Sunday, April 22, 2012

Day 966 April 23, 1942

Overnight, in the South Atlantic 1600 miles East of Rio de Janeiro, Brazil, German armed merchant cruiser Michel spots a tanker and launches torpedo boat LS-4 (named Esau). US tanker Connecticut, carrying a cargo of 100-octane gasoline, explodes when hit without warning by Esau’s 2 torpedoes, spilling burning gasoline on the surface which envelops 2 lifeboats (36 killed, 18 survivors taken prisoner by Michel but 2 will die as Japanese POW's).

At 2.55 AM 35 miles Northeast of Sidi Barrani, Egypt, U-565 sinks British SS Kirkland (1 killed, 16 crew and 6 gunners picked up by British anti-submarine whaler HMS Falk).

At 8.53 PM 500 miles southeast of Bermuda, U-125 sinks American SS Lammot Du Pont (6 killed). 15 survivors on 2 rafts are picked up after 2 days by Swedish MV Astri. 33 men in a lifeboat are found by US destroyer USS Tarbell after 23 days, but 8 have already already died and 3 others die later in hospital at San Juan, Puerto Rico. To prolong U-boat cruises, Kriegsmarine has commissioned Type XIV supply U-boats (Milchkühe "milk cows”) with no torpedo tubes or deck guns but capacity to hold fuel and torpedoes to transfer to standard U-boats. In addition, Milchkühe have bakeries to make fresh bread and large refrigerators of fresh food. U-459 becomes the first active "milk cow”, beginning refueling operations on the US East coast.

1 mile off the North coast of Norway, Soviet submarine ShCh-401 attacks a German supply convoy from Narvik to Kirkenes, sinking Norwegian merchant Stensaas (all hands rescued by convoy escort German auxiliary submarine chaser UJ 1101). Later, ShCh-401 attacks another German submarine chaser UJ 1110, which counterattacks with depth charges. ShCh-401 is not damaged and radios her position in the evening but is then lost in German minefield "Karin", laid a few days earlier by German minelayer Ulm.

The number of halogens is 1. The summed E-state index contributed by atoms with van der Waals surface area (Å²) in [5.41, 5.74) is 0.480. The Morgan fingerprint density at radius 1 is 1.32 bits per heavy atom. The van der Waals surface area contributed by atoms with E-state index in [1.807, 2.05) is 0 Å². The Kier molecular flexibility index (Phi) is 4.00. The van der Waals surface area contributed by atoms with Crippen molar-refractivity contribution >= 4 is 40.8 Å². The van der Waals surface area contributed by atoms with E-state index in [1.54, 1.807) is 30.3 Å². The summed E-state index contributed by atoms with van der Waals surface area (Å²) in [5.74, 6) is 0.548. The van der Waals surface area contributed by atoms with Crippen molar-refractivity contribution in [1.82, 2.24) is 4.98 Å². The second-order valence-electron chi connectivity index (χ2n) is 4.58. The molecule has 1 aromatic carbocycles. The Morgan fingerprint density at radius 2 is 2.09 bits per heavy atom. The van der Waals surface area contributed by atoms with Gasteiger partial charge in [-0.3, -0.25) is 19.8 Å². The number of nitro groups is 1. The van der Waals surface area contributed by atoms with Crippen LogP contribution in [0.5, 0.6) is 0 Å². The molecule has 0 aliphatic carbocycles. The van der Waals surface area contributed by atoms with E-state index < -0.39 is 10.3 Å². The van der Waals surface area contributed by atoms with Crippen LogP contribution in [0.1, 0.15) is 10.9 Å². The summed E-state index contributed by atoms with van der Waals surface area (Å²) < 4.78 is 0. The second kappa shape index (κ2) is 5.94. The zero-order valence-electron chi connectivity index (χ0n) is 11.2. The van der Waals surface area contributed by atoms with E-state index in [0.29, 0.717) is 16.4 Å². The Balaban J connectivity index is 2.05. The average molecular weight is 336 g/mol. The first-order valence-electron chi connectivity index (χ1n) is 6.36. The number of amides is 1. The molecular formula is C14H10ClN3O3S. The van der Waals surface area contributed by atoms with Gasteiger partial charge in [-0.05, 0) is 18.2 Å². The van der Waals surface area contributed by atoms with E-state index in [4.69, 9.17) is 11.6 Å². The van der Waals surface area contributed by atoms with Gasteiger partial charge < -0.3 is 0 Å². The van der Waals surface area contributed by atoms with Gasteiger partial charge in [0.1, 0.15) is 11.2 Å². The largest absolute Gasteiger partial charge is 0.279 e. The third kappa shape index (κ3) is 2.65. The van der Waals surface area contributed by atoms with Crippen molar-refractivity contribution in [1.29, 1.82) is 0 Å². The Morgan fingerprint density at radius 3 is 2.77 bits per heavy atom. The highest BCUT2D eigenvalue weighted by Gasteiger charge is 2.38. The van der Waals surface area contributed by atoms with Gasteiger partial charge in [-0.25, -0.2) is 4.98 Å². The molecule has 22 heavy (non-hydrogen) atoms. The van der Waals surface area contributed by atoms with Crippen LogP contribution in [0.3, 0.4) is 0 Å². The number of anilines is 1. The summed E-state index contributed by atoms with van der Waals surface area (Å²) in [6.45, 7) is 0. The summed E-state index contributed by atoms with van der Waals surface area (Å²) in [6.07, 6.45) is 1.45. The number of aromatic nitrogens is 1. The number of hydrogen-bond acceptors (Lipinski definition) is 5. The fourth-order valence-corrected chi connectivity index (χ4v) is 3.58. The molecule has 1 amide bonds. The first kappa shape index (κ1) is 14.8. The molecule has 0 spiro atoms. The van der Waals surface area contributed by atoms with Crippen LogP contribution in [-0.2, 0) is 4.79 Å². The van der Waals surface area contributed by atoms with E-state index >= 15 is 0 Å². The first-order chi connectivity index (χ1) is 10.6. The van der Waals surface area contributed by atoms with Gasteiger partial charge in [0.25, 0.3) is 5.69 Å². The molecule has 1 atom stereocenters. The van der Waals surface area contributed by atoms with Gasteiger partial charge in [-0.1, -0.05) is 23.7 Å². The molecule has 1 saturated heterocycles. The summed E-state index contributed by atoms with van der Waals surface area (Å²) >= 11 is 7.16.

Burma. The Japanese plan is to cut the Allied supply line from India to China along the Burma Road (which they hope will knock China out of the war and free up the large numbers of Japanese troops currently in China to protect their recently-won territories in Southeast Asia and the Pacific). To achieve this, 3 Japanese prongs are pushing North. On the broad Central plain, Japanese 33rd Division chases the retreating British up the Irrawaddy River, while 18th and 35th Divisions head directly North on the road to Mandalay. In the mountainous Eastern part of the country, Japanese 56th Division advances on the Burma Road at Lashio, capturing Loilem 140 miles South of Lashio.

Overnight, RAF begins 4 nights of bombing the German Baltic port of Rostock with 93 Wellingtons, 31 Stirlings, 19 Whitleys, 11 Hampdens, 6 Manchesters & 1 Lancaster. 143 aircraft attack the town with incendiary bombs while 18 bombers target the nearby Heinkel aircraft factory. However, the bombing is inaccurate; neither the town nor the Heinkel factory are hit. 2 Wellingtons, 1 Manchester & 1 Whitley are lost. Overnight, Luftwaffe bombers attack Exeter in Southwest England.

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